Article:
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All new doctors to face mandatory women’s health training from 2024

All new doctors to face mandatory women’s health training from 2024

All new doctors will be required to complete mandatory women’s health training from 2024, under the Government’s first-ever Women’s Health strategy.

The new strategy for England, published today, also includes a commitment to commission ‘urgent’ research into ‘healthcare professionals’ experiences of listening to women in primary care’.

It follows a call for evidence that generated almost 100,000 responses from across England, which ‘highlighted a need for greater focus on women-specific health conditions’, the Department for Health and Social Care (DHSC) said.

The DHSC today announced that the strategy, which aims to tackle the ‘gender health gap’, will ‘ensure all doctors are trained to provide the best care to women by introducing mandatory specific teaching and assessment on women’s health for all graduating medical students and incoming doctors’.

It added that it will introduce ‘specific teaching and assessments on women’s health in undergraduate curricula for all graduating medical students from 2024 to 2025 and for all incoming doctors’.

The strategy said: Improvements to curricula and assessment will ensure that the next generation of healthcare professionals are better educated in women’s health. 

‘However, it is also vital that currently practising health and care professionals are supported to continuously learn and update their knowledge in women’s health.’

It added that among responses to the call for evidence, there was a ‘particular emphasis on education for GPs’, with some calling for ‘compulsory training for GPs on women’s health to help create a supportive and informed environment in which women would feel comfortable coming forward to discuss issues’.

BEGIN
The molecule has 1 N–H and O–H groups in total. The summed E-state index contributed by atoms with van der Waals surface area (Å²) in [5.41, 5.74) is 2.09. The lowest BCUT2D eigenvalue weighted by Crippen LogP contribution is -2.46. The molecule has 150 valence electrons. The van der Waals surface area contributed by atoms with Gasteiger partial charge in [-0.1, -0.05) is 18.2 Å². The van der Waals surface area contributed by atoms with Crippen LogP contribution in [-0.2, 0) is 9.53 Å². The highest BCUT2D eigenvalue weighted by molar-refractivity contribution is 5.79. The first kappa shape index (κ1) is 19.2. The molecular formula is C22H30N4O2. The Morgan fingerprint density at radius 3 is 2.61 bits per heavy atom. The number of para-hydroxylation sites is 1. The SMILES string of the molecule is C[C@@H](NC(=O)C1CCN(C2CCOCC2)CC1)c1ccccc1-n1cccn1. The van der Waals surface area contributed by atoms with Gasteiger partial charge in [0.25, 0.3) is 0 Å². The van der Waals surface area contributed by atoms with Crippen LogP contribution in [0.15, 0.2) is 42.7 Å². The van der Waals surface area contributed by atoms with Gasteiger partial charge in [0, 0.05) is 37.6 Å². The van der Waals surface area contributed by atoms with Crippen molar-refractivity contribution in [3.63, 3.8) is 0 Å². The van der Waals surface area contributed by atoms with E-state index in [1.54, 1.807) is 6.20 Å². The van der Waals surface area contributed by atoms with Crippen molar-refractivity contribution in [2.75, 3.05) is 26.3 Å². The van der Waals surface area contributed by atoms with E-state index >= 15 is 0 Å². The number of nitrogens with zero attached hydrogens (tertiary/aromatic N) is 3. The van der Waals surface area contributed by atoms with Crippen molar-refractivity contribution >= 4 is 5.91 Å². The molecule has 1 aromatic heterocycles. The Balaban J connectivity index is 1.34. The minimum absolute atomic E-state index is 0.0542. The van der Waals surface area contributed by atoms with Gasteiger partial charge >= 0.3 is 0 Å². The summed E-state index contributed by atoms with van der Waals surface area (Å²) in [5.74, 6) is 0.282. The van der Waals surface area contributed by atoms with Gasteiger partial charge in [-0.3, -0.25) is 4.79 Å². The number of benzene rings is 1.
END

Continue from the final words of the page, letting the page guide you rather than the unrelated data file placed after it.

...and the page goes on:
The DHSC said it will also commission ‘urgent research by the National Institute for Health and Care Research (NIHR) into healthcare professionals’ experiences of listening to women in primary care, with a focus on menstrual and gynaecological symptoms to inform policy to ensure women’s voices are heard’.

Women will also be surveyed every two years to gather insights into their experience of reproductive health services.

It added that this comes as: ‘Feedback from thousands of women across the country revealed that they feel their voices were not always listened to and there was a lack of understanding or awareness among some medical professionals about health conditions which affect women.’

The strategy also includes commitments around:

  • ‘Major’ new research on women’s health issues to increase understanding of female-specific health conditions
  • Updating guidance for female-specific health conditions such as endometriosis
  • £10 million investment in the breast screening programme to provide 25 new mobile breast screening units for areas with the lowest uptake
  • Improvements to fertility services including improving ‘transparency on provision and availability’ and removing barriers to IVF for female same-sex couples
  • Recognising parents who have lost a child before 24 weeks through the introduction of a pregnancy loss certificate in England
  • Ensuring women have ‘access to high-quality health information’ such as via the NHS website
  • Publishing a definition of ‘trauma-informed practice’ and ‘encouraging its adoption in health settings’
  • Exploring how to ‘capitalise on points of interaction that women have with the healthcare system’ such as postnatal checks with GPs

It said that a new NHS cervical screening management system is ‘in development’ to replace the current call/recall system, which will allow GPs and sexual health providers to manually opt in eligible transgender men and non-binary people for an automatic screening invitation.

‘Further work’ could include ‘best practice guidance’ for GPs to support socially excluded women such as those experiencing homelessness and rough sleeping, it added.

The DHSC said the strategy ‘sets bold ambitions to tackle deep-rooted, systemic issues within the health and care system to improve the health and wellbeing of women and reset how the health and care system listens to women’.

Health secretary Steve Barclay said: ‘Our health and care system only works if it works for everyone. It is not right that 51% of our population are disadvantaged in accessing the care they need, simply because of their sex.